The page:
23 CFR 972.212 - Federal lands safety management system (SMS).
3 “Safety Management Systems: Good Practices for Development and Implementation,” FHWA and NHTSA, May 1996, may be obtained at the FHWA, Office of Safety, 1200 New Jersey Avenue, SE., Washington, DC 20590, or electronically at http://safety.fhwa.dot.gov/media/documents.htm. It is available for inspection and copying as prescribed at 49 CFR part 7.
(c) The FWS shall utilize the SMS to ensure that safety is considered and implemented as appropriate in all phases of transportation system planning, design, construction, maintenance, and operations.
(d) The SMS may be utilized at various levels of complexity depending on the nature of the transportation facility involved.
(e) The SMS shall be designed to fit the FWS goals, policies, criteria, and needs using, as a minimum, the following components as a basic framework for a SMS:
(1) An ongoing program for the collection, maintenance and reporting of a database that includes:
(i) Accident records with sufficient detail for analysis such as accident type using standard reporting descriptions (e.g., right-angle, rear-end, head-on, pedestrian-related, etc.), location, description of event, severity, weather and cause;
(ii) An inventory of safety appurtenances such as signs, delineators, and guardrails (including terminals);
(iii) Traffic information including volumes and vehicle classification (as appropriate); and
(iv) Accident rates by customary criteria such as location, roadway classification, and vehicle miles of travel.
(2) Development, establishment and implementation of procedures for:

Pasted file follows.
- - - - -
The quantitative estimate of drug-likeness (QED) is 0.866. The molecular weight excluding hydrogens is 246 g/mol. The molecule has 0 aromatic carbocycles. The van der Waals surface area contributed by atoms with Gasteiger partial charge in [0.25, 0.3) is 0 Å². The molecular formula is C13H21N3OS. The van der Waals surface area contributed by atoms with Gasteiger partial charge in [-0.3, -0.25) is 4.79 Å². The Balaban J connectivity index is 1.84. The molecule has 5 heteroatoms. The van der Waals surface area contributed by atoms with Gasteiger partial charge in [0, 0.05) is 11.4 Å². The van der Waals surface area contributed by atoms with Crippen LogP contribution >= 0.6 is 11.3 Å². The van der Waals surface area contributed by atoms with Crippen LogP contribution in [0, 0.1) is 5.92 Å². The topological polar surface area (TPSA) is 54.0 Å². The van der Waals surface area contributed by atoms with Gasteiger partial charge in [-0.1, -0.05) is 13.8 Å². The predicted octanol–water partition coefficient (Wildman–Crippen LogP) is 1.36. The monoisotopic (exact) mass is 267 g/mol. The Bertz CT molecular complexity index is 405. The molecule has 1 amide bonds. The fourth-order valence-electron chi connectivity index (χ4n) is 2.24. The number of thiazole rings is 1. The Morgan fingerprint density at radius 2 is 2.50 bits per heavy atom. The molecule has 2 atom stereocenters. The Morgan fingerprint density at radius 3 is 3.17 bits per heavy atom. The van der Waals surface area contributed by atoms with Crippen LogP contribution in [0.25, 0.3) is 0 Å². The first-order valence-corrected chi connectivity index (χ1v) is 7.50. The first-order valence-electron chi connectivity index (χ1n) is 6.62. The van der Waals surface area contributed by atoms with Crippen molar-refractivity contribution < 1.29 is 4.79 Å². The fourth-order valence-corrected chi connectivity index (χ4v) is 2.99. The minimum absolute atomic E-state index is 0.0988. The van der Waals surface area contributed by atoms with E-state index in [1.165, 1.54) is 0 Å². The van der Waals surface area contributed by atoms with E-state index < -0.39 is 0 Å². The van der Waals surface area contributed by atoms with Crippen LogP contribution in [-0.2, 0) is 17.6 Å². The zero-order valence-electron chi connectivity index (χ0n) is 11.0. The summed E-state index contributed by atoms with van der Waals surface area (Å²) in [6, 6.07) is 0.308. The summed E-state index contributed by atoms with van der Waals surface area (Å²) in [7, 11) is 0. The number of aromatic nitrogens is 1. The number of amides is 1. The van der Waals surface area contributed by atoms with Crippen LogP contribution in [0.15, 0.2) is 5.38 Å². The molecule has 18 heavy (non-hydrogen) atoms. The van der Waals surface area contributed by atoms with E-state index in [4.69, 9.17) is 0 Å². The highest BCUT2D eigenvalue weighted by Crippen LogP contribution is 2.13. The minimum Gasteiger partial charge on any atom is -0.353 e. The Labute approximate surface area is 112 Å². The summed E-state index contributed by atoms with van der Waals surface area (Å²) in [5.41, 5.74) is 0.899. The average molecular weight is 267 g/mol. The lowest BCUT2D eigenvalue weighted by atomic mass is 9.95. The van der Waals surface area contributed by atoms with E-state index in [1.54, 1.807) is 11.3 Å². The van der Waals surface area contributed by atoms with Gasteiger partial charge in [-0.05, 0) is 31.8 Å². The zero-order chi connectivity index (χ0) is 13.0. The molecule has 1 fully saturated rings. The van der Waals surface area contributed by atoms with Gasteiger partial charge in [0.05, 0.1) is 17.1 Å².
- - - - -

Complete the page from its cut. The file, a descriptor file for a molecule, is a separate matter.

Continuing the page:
(i) Routinely maintaining and upgrading safety appurtenances including highway-rail crossing warning devices, signs, highway elements, and operational features where appropriate; and
(ii) Identifying and investigating hazardous or potentially hazardous transportation system safety problems, roadway locations and features, then establishing countermeasures and setting priorities to correct the identified hazards and potential hazards.
(3) A process for communication, coordination, and cooperation among the organizations responsible for the roadway, human, and vehicle safety elements; and
(4) Development and implementation of public information and education activities on safety needs, programs, and countermeasures which affect safety on the FWS transportation systems.
(f) While the SMS applies to appropriate transportation facilities serving the Refuge System funded under the FLHP, the extent of system requirements (e.g., data collection, analyses, and standards) for low volume roads may be tailored to be consistent with the functional classification of the roads. However, sufficient detail should be included for each functional classification to provide adequate information for use in making safety decisions in the RR program.